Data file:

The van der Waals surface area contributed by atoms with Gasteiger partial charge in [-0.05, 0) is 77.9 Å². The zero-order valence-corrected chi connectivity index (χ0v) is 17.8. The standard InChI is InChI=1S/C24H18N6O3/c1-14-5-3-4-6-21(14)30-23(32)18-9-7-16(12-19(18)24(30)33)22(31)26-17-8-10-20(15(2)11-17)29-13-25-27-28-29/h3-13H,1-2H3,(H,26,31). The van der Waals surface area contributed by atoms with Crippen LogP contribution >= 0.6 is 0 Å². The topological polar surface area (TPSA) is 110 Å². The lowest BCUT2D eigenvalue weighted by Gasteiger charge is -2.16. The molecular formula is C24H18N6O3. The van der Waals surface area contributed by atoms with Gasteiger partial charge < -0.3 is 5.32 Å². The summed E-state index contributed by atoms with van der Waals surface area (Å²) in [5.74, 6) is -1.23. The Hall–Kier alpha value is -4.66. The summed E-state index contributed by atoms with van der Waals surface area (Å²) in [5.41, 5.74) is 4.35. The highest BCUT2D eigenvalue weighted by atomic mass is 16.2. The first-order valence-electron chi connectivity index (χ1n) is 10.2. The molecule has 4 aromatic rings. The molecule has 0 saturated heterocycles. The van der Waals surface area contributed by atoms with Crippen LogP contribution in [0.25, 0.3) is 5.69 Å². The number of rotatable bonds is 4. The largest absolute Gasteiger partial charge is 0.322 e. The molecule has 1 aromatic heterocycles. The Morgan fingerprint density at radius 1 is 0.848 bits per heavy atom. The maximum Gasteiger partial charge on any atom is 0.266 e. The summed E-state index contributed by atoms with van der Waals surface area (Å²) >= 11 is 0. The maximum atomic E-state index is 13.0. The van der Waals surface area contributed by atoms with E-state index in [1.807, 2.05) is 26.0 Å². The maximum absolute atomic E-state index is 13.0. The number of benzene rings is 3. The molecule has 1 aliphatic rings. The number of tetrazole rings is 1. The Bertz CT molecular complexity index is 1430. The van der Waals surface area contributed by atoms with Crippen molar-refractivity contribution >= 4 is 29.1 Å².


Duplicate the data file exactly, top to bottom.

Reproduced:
The van der Waals surface area contributed by atoms with Gasteiger partial charge in [-0.05, 0) is 77.9 Å². The zero-order valence-corrected chi connectivity index (χ0v) is 17.8. The standard InChI is InChI=1S/C24H18N6O3/c1-14-5-3-4-6-21(14)30-23(32)18-9-7-16(12-19(18)24(30)33)22(31)26-17-8-10-20(15(2)11-17)29-13-25-27-28-29/h3-13H,1-2H3,(H,26,31). The van der Waals surface area contributed by atoms with Crippen LogP contribution >= 0.6 is 0 Å². The topological polar surface area (TPSA) is 110 Å². The lowest BCUT2D eigenvalue weighted by Gasteiger charge is -2.16. The molecular formula is C24H18N6O3. The van der Waals surface area contributed by atoms with Gasteiger partial charge < -0.3 is 5.32 Å². The summed E-state index contributed by atoms with van der Waals surface area (Å²) in [5.74, 6) is -1.23. The Hall–Kier alpha value is -4.66. The summed E-state index contributed by atoms with van der Waals surface area (Å²) in [5.41, 5.74) is 4.35. The highest BCUT2D eigenvalue weighted by atomic mass is 16.2. The first-order valence-electron chi connectivity index (χ1n) is 10.2. The molecule has 4 aromatic rings. The molecule has 0 saturated heterocycles. The van der Waals surface area contributed by atoms with Crippen LogP contribution in [0.25, 0.3) is 5.69 Å². The number of rotatable bonds is 4. The largest absolute Gasteiger partial charge is 0.322 e. The molecule has 1 aromatic heterocycles. The Morgan fingerprint density at radius 1 is 0.848 bits per heavy atom. The maximum Gasteiger partial charge on any atom is 0.266 e. The summed E-state index contributed by atoms with van der Waals surface area (Å²) >= 11 is 0. The maximum atomic E-state index is 13.0. The van der Waals surface area contributed by atoms with E-state index in [1.807, 2.05) is 26.0 Å². The maximum absolute atomic E-state index is 13.0. The number of benzene rings is 3. The molecule has 1 aliphatic rings. The number of tetrazole rings is 1. The Bertz CT molecular complexity index is 1430. The van der Waals surface area contributed by atoms with Crippen molar-refractivity contribution >= 4 is 29.1 Å².